STARZ PLAY segmented users that signed up through its free trial offer and found that some users were gaming the system for multiple trials. By creating alerts for the negative behavior, the product team closed the loophole and saved 8x on its marketing spend.
To track users’ progress toward outcomes such as purchases or signups, many teams use funnel reports. Funnels display a series of stages in a user journey, as well as how many users progress from one stage to the next—for example, from download to signup and purchase. If one stage has a low conversion rate, it’s a signal that that stage needs attention.
Funnel data lets teams A/B test different buttons, messages, and images, to see if small changes improve conversions. Funnel data can also be used to personalize parts of an app or website, say, to greet returning users, or present prospects with content relevant to their industry.
Teams can also use funnel data to deduce which behaviors are correlated with high retention. Your retention rate shows you an average across all users. By digging into behavioral and demographic trends beneath the metric, or by looking at specific cohorts, you can identify what makes your users stick around, and which users are likely to become loyal customers.
A media site, for instance, could look at the cohort of users that continue to return to the site eight weeks after signup to see if they share certain behaviors, such as a propensity to leave comments.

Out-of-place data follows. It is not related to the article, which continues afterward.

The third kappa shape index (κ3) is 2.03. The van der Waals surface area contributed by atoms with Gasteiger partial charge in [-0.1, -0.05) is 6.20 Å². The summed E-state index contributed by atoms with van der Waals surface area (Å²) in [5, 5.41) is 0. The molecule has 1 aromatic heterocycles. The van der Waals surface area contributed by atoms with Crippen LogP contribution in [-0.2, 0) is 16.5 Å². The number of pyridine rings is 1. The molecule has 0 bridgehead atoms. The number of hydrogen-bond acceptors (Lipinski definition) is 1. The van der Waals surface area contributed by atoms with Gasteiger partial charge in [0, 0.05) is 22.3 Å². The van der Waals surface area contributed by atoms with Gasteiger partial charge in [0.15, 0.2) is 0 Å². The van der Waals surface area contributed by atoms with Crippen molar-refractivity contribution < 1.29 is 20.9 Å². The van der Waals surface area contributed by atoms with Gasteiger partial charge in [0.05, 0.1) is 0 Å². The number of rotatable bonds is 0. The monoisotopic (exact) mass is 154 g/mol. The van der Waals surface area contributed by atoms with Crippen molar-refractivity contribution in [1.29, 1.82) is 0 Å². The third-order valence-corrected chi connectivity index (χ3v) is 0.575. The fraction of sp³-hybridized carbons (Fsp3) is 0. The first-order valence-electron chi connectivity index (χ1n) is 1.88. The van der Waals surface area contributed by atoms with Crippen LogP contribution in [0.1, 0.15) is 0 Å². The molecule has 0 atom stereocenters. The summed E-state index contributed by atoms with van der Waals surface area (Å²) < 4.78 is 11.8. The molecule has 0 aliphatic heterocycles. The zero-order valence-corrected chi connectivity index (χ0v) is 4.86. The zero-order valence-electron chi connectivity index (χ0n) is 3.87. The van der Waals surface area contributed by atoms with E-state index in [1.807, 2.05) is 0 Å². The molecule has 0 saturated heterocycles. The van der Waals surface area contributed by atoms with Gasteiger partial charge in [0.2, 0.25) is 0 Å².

With a clear view of what’s happening within the product, teams can run experiments and make alterations to improve the product and help users find more value.
This is what “following the data” really looks like.
How to choose the right behavioral analytics provider
The best behavioral data analytics solutions are versatile and compatible with many systems, and offer quick results. They let teams integrate their full range of digital products, from desktop and mobile applications to internal services. They have friendly, intuitive interfaces that allow teams to quickly find answers, and they provide a breadth of functionality, including some that teams don’t yet need, but may in the future.
Swapping out a behavioral analysis platform can be a costly and time-consuming endeavor. Teams can save themselves time and money by doing their research and investing in a platform that offers them room to grow into.
Look for user behavior analytics tools with:
- Ability to automatically capture user and event data points
- Ability to access data in real-time and query it in a variety of ways
- Pre-built reports such as funnels, cohorts, and retention
- Guiderails, automated notifications, and recommendations
- A data visualization component
Take the next step
Maybe you’ve been hearing things like “we don’t have the data” or “we don’t have the resources.” If you read between the lines, what you’re really hearing is: “Behavioral analytics is not a priority.”
This is a very risky attitude; if you don’t have the data, you can’t follow it, and therefore every decision your company makes basically amounts to crossing your fingers and hoping it works.
The best way to make behavioral analytics a priority is to start talking about it. If it helps, our customers have lots to say. And if you have questions, don’t hesitate to get in touch with an expert.